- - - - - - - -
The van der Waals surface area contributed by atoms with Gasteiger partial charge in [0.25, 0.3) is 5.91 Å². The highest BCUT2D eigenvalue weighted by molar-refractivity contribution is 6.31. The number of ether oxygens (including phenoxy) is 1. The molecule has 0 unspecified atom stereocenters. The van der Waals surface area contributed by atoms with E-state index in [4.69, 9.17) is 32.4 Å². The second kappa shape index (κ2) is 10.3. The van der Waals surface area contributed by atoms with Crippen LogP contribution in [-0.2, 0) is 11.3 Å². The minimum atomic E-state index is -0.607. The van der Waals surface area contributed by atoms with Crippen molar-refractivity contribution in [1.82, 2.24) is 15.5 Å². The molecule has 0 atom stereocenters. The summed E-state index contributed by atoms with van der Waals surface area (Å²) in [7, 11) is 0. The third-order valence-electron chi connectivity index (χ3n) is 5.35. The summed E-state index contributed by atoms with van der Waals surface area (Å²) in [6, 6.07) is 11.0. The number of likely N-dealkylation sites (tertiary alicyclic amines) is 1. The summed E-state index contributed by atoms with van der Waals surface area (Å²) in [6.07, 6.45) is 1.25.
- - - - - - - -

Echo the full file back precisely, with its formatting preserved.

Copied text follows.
The van der Waals surface area contributed by atoms with Gasteiger partial charge in [0.25, 0.3) is 5.91 Å². The highest BCUT2D eigenvalue weighted by molar-refractivity contribution is 6.31. The number of ether oxygens (including phenoxy) is 1. The molecule has 0 unspecified atom stereocenters. The van der Waals surface area contributed by atoms with E-state index in [4.69, 9.17) is 32.4 Å². The second kappa shape index (κ2) is 10.3. The van der Waals surface area contributed by atoms with Crippen LogP contribution in [-0.2, 0) is 11.3 Å². The minimum atomic E-state index is -0.607. The van der Waals surface area contributed by atoms with Crippen molar-refractivity contribution in [1.82, 2.24) is 15.5 Å². The molecule has 0 atom stereocenters. The summed E-state index contributed by atoms with van der Waals surface area (Å²) in [7, 11) is 0. The third-order valence-electron chi connectivity index (χ3n) is 5.35. The summed E-state index contributed by atoms with van der Waals surface area (Å²) in [6, 6.07) is 11.0. The number of likely N-dealkylation sites (tertiary alicyclic amines) is 1. The summed E-state index contributed by atoms with van der Waals surface area (Å²) in [6.07, 6.45) is 1.25.